That said, derivative works are always derivative, and sound like shit. If you listen to a bunch of albums, even if you don't know which ones came first, the derivative works will "stand out" because they sound like paint by numbers with nothing distinct to them. After all, the musicians don't really know how to write, just copy what they've already heard.

    But albums that BUILD on the first sound do exist. There's tons, and they're great! And they totally deserve to be considered classics, and frequently just plain make better listening experiences than the ones from before.

    All I'm saying is that when people say the best albums are X, Y, and Z, they frequently mean "most important", which is different.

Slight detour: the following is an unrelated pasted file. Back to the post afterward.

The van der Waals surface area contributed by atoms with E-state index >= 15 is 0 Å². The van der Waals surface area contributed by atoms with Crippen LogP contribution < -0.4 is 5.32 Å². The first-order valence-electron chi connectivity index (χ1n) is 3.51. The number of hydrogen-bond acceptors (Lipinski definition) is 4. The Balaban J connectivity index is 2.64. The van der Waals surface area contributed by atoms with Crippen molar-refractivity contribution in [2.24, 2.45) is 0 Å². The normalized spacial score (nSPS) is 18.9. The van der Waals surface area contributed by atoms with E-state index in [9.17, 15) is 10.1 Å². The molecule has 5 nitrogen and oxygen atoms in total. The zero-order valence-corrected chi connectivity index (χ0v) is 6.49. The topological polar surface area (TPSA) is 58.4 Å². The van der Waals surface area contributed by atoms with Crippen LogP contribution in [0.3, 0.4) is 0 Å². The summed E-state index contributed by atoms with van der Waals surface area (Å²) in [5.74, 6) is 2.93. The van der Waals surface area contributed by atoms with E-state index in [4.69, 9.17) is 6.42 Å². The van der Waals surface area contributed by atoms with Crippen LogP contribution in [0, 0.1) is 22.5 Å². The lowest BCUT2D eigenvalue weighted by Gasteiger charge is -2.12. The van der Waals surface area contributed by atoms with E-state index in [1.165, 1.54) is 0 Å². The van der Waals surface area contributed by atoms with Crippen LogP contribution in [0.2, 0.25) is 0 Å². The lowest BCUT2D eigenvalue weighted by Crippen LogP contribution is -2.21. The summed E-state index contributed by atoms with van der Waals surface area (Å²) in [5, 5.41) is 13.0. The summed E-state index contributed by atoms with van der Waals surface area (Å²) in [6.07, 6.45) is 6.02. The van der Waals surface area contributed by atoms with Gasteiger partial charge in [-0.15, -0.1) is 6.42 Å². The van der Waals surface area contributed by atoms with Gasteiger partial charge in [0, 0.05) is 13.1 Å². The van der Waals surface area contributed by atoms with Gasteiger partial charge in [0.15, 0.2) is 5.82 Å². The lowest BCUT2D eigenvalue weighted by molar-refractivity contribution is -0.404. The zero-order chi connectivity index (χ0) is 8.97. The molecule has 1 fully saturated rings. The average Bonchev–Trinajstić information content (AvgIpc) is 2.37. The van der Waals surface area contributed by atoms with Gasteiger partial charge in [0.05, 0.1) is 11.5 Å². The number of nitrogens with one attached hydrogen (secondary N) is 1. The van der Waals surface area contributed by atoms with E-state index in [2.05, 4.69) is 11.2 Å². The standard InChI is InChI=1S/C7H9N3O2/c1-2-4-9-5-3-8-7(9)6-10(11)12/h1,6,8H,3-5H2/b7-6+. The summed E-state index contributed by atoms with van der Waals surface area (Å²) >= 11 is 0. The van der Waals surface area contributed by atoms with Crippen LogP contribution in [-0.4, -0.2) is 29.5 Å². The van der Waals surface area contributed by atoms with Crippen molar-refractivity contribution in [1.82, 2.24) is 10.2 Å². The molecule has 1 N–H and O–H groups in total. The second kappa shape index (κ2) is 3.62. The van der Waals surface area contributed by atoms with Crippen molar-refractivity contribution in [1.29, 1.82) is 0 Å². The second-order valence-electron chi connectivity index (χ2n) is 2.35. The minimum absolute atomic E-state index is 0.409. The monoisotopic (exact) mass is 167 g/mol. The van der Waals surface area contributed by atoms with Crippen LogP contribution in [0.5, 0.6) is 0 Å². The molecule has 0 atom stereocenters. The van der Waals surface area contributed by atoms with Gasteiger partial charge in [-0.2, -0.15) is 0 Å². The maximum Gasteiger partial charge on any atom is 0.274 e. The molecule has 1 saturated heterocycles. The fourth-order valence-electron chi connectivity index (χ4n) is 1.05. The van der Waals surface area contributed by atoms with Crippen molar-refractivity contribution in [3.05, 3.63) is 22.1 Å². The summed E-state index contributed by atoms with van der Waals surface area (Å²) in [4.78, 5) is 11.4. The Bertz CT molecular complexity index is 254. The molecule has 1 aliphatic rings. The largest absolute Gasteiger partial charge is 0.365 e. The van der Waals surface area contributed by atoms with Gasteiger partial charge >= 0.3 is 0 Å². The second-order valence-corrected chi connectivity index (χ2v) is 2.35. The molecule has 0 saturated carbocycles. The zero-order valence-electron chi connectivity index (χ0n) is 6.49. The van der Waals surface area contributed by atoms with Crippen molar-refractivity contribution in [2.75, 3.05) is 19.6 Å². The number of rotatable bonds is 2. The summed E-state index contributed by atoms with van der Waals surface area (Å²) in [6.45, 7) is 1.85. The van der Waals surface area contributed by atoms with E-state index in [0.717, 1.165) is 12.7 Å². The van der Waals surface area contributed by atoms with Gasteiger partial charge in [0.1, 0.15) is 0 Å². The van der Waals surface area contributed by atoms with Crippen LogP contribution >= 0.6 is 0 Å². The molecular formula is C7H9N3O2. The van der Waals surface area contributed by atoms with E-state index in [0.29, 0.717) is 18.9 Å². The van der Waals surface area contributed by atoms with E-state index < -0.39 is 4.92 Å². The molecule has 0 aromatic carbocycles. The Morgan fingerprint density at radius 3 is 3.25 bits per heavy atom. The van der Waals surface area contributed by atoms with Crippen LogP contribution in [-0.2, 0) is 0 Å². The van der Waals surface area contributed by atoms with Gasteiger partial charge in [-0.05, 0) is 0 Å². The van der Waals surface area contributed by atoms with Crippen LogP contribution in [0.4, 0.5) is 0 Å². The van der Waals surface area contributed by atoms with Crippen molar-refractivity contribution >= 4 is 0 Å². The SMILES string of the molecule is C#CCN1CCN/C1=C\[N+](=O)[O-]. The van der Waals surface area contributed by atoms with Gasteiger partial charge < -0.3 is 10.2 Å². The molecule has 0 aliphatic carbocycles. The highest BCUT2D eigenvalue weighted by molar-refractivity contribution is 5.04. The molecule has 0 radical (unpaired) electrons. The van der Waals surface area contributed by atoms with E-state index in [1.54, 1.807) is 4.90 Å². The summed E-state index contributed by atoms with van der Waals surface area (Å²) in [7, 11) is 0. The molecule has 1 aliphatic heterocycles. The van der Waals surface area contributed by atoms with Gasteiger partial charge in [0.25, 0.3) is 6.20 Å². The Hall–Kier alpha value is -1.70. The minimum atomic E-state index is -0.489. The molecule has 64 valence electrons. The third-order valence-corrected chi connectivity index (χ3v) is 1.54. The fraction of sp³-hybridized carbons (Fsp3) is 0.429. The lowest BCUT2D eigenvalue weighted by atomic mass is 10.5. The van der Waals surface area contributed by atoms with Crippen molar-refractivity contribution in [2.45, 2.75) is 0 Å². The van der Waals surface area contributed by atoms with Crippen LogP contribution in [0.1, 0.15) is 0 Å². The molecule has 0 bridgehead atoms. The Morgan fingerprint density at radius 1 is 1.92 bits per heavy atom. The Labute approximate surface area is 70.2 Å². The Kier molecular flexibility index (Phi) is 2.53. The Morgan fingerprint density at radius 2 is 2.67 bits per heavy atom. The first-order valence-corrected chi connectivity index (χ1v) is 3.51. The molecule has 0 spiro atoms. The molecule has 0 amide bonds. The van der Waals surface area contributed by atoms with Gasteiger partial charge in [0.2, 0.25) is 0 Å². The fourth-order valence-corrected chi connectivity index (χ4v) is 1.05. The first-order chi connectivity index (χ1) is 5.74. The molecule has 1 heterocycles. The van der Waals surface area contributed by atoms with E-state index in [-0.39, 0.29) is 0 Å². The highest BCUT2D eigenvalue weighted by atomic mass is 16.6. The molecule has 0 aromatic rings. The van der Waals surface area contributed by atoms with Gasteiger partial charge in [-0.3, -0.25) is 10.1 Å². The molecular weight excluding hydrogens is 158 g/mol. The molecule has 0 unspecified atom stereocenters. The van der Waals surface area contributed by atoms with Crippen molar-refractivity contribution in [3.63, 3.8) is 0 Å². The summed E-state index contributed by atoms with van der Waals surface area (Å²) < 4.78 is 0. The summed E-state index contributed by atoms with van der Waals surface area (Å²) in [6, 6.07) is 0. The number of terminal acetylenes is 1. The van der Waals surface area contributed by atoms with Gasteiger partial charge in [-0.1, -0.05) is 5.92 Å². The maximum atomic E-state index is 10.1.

8. whiskey funeral

    whiskey funeral Mother North

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    Napalm Death and Enslaved are two examples of bands who are like fine wine: better with age. :)I swear, the stuff they do now almost eclipses their previous efforts.
     
  9. CF87

    CF87 Active Member

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    I like the newer Enslaved stuff I've heard a lot, but I could not get into any of their early material. It's really not my thing.
     
  10. Mort Divine

    Mort Divine Shrine Maiden of the In-Crowd

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    Newer Enslaved is mostly garbage akin to Opeth, lacks the spirit and grandeur that made their early work so incredible